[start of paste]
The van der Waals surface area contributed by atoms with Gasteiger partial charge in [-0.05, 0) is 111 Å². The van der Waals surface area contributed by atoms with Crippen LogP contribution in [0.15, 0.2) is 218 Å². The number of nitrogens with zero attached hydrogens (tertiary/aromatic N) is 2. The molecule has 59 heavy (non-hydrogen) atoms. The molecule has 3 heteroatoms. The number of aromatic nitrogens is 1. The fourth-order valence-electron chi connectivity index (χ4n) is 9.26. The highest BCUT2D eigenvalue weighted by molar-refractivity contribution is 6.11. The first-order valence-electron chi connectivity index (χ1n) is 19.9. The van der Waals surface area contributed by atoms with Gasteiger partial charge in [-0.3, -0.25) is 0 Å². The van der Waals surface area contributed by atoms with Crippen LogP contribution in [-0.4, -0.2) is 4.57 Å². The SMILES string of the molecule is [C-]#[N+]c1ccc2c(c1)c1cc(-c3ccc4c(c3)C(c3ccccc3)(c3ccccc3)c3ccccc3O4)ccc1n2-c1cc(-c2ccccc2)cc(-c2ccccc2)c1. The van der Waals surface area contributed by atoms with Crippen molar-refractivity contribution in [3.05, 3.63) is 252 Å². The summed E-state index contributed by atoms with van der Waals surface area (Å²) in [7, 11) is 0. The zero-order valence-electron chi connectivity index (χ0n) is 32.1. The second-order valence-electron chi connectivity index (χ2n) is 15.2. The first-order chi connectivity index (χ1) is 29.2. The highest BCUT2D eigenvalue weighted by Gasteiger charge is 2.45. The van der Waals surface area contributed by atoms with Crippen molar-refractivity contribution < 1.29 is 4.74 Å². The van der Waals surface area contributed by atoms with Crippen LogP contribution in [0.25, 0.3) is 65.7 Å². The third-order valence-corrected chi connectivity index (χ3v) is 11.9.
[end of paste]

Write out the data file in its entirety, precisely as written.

The van der Waals surface area contributed by atoms with Gasteiger partial charge in [-0.05, 0) is 111 Å². The van der Waals surface area contributed by atoms with Crippen LogP contribution in [0.15, 0.2) is 218 Å². The number of nitrogens with zero attached hydrogens (tertiary/aromatic N) is 2. The molecule has 59 heavy (non-hydrogen) atoms. The molecule has 3 heteroatoms. The number of aromatic nitrogens is 1. The fourth-order valence-electron chi connectivity index (χ4n) is 9.26. The highest BCUT2D eigenvalue weighted by molar-refractivity contribution is 6.11. The first-order valence-electron chi connectivity index (χ1n) is 19.9. The van der Waals surface area contributed by atoms with Gasteiger partial charge in [-0.3, -0.25) is 0 Å². The van der Waals surface area contributed by atoms with Crippen LogP contribution in [-0.4, -0.2) is 4.57 Å². The SMILES string of the molecule is [C-]#[N+]c1ccc2c(c1)c1cc(-c3ccc4c(c3)C(c3ccccc3)(c3ccccc3)c3ccccc3O4)ccc1n2-c1cc(-c2ccccc2)cc(-c2ccccc2)c1. The van der Waals surface area contributed by atoms with Crippen molar-refractivity contribution in [3.05, 3.63) is 252 Å². The summed E-state index contributed by atoms with van der Waals surface area (Å²) in [7, 11) is 0. The zero-order valence-electron chi connectivity index (χ0n) is 32.1. The second-order valence-electron chi connectivity index (χ2n) is 15.2. The first-order chi connectivity index (χ1) is 29.2. The highest BCUT2D eigenvalue weighted by Gasteiger charge is 2.45. The van der Waals surface area contributed by atoms with Crippen molar-refractivity contribution < 1.29 is 4.74 Å². The van der Waals surface area contributed by atoms with Crippen LogP contribution in [0.25, 0.3) is 65.7 Å². The third-order valence-corrected chi connectivity index (χ3v) is 11.9.